Technology

Lindsey Graham's Terrible Anti-Privacy 'EARN IT' Act Passes Senate Committee

This isn't a bill about fighting child porn. Don't fall for it.

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Bad news for freedom lovers as we approach Independence Day weekend: A bill compromising online speech and privacy just passed unanimously in the Senate's Judiciary Committee.

The "Eliminating Abusive and Rampant Neglect of Interactive Technologies [EARN IT] Act of 2020" purports to fight the spread of child pornography online. Page after page of the bill references child pornography and online child sexual exploitation as its reason for existence.

But what it actually does is create a federal commission that devises "best practices" policies that tech companies are expected to follow. The original version of the bill threatened that those who do not would lose protections of Section 230 of the Communications Decency Act, the law that generally protects platforms from liability for content posted by users. Days before passage, the power of the commission was softened, but the amendments now raise the specter of state-level enforcement that could compromise user privacy and force platforms to censor.

This commission would have had enormous power over online communications. It could push speech platforms to engage in any number of practices, from implementing age verification systems to compromising encryption on the behalf of federal investigators, as long as it can find an argument that the rule would help fight child pornography. In the original version of the bill, platforms that don't "voluntarily" follow the guidelines proposed by this commission (and endorsed by the attorney general) would have lost important protections against lawsuits over content posted by third parties.

Section 230 has nothing to do with either hosting or spreading child pornography. It doesn't protect child porn on any site, and it doesn't protect sites that host said content. As I noted back when Sen. Lindsey Graham (R–S.C.) first introduced this legislation, online service providers are already obliged under another federal law to pass along any information they have about child sexual exploitation on their platforms.

But the point of the EARN IT Act isn't to fight child porn; it's to get the government more deeply involved in setting the terms for online communications. Small wonder that so many tech privacy and civil rights activists oppose this bill.

Here's the American Civil Liberties Union blasting the legislation: "It provides no assistance for prevention programs and makes no attempt to address the root causes of the problem. Rather than provide measured solutions that would protect children, the EARN IT Act instead needlessly threatens our privacy and online speech rights."

Tech Freedom and Americans for Prosperity teamed up to send a letter to the Senate Judiciary Committee noting the bill's many flaws. They warn that amendments to the bill have made its impacts even murkier, and they worry that it creates a new "moderator's dilemma," where a platform's operators aggressively overmoderate and censor content because they're afraid of the legal consequences if they do not.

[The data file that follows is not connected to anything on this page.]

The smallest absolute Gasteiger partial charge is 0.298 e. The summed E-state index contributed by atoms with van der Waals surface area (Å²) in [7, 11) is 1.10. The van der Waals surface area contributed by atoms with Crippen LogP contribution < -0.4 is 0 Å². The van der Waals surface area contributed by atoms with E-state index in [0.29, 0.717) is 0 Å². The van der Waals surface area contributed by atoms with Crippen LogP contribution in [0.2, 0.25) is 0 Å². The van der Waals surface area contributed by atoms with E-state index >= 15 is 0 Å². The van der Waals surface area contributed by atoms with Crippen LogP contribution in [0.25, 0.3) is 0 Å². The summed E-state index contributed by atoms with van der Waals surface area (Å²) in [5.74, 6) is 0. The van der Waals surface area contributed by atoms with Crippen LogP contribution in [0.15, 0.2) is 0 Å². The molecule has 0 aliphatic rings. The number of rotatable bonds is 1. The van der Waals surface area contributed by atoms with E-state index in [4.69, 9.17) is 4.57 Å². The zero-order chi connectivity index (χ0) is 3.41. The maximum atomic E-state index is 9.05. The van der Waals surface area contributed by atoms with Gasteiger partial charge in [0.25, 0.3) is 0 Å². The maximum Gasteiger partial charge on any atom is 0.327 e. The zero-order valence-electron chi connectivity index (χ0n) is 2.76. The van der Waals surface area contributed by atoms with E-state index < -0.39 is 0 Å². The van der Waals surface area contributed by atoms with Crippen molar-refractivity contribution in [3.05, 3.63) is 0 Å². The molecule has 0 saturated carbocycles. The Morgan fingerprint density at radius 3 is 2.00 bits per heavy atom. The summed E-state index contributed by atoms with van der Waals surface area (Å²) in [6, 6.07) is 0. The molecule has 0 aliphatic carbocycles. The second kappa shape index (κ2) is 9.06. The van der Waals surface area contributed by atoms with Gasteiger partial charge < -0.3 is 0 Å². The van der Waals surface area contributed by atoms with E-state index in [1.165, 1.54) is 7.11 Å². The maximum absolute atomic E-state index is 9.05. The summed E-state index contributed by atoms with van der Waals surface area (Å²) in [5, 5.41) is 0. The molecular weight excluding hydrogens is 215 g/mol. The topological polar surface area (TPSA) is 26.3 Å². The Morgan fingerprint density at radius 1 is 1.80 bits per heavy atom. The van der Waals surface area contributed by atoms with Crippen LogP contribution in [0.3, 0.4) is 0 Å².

If "it is too easy to put [interactive computer service] providers on 'notice' of potentially unlawful content, the fear of liability will create a 'heckler's veto' that could be used to take down specific content or disable particular accounts," they warn. "Research consistently shows that platforms exposed to such liability receive numerous false accusations, and often follow the path of least resistance by simply removing lawful speech."

There is a piece of good news about this bad bill. In response to concerns that the EARN IT Act would force tech platforms to create encryption "back doors" so federal investigators can bypass protections, Sen. Patrick Leahy (D–Vt.) introduced an amendment specifying that the implementation of end-to-end encryption does not count as a violation of these regulations and does not give rise to civil and criminal liability. The amendment was approved and added to the bill.

Subsequent amendments to the bill have also weakened the commission, so that it has less direct control and cannot so easily order platforms to comply. But a new problem was added to the bill in the process: It gives the states power to implement anti-encryption policies and to push for criminal and civil penalties without proving that platforms were "knowingly" distributing child pornography. They just have to show the platforms were "reckless," a lower threshold that will certainly encourage the moderator's dilemma.

This is a poisonous proposal. Child porn is not protected by Section 230 or any other federal law, and the EARN IT Act would do nothing to fight its spread. Don't fall for this bill.

This post has been updated to describe some additional late amendments to the EARN IT Act.